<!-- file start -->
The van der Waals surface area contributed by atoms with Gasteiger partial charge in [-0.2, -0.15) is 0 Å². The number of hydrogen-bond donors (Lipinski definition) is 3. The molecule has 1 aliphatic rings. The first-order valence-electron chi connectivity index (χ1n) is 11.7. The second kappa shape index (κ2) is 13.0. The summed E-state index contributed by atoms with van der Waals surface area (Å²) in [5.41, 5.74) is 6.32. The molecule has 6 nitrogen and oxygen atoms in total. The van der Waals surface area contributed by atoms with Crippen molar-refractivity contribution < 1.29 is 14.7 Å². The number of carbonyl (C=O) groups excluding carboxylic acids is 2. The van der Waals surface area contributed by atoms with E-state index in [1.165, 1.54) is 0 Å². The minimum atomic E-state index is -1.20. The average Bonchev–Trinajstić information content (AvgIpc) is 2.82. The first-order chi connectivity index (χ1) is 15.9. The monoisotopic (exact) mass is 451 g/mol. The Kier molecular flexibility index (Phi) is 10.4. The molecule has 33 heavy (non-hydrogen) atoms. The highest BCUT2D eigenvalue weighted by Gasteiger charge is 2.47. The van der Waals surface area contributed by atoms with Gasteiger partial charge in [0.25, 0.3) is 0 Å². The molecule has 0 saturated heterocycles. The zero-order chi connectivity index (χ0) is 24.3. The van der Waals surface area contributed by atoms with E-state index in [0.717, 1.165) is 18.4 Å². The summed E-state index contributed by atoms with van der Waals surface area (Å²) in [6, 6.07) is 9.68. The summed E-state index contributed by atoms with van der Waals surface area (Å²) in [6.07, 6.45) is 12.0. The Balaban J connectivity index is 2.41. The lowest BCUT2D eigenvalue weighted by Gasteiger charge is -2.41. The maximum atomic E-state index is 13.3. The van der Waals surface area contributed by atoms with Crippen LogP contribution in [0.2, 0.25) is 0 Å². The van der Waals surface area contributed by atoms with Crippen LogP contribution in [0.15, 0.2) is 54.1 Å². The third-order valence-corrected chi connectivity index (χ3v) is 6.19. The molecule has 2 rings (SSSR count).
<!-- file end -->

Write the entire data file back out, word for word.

The van der Waals surface area contributed by atoms with Gasteiger partial charge in [-0.2, -0.15) is 0 Å². The number of hydrogen-bond donors (Lipinski definition) is 3. The molecule has 1 aliphatic rings. The first-order valence-electron chi connectivity index (χ1n) is 11.7. The second kappa shape index (κ2) is 13.0. The summed E-state index contributed by atoms with van der Waals surface area (Å²) in [5.41, 5.74) is 6.32. The molecule has 6 nitrogen and oxygen atoms in total. The van der Waals surface area contributed by atoms with Crippen molar-refractivity contribution < 1.29 is 14.7 Å². The number of carbonyl (C=O) groups excluding carboxylic acids is 2. The van der Waals surface area contributed by atoms with E-state index in [1.165, 1.54) is 0 Å². The minimum atomic E-state index is -1.20. The average Bonchev–Trinajstić information content (AvgIpc) is 2.82. The first-order chi connectivity index (χ1) is 15.9. The monoisotopic (exact) mass is 451 g/mol. The Kier molecular flexibility index (Phi) is 10.4. The molecule has 33 heavy (non-hydrogen) atoms. The highest BCUT2D eigenvalue weighted by Gasteiger charge is 2.47. The van der Waals surface area contributed by atoms with Gasteiger partial charge in [0.25, 0.3) is 0 Å². The molecule has 0 saturated heterocycles. The zero-order chi connectivity index (χ0) is 24.3. The van der Waals surface area contributed by atoms with E-state index in [0.717, 1.165) is 18.4 Å². The summed E-state index contributed by atoms with van der Waals surface area (Å²) in [6, 6.07) is 9.68. The summed E-state index contributed by atoms with van der Waals surface area (Å²) in [6.07, 6.45) is 12.0. The Balaban J connectivity index is 2.41. The lowest BCUT2D eigenvalue weighted by Gasteiger charge is -2.41. The maximum atomic E-state index is 13.3. The van der Waals surface area contributed by atoms with Crippen LogP contribution in [0.2, 0.25) is 0 Å². The van der Waals surface area contributed by atoms with Crippen LogP contribution in [0.15, 0.2) is 54.1 Å². The third-order valence-corrected chi connectivity index (χ3v) is 6.19. The molecule has 2 rings (SSSR count).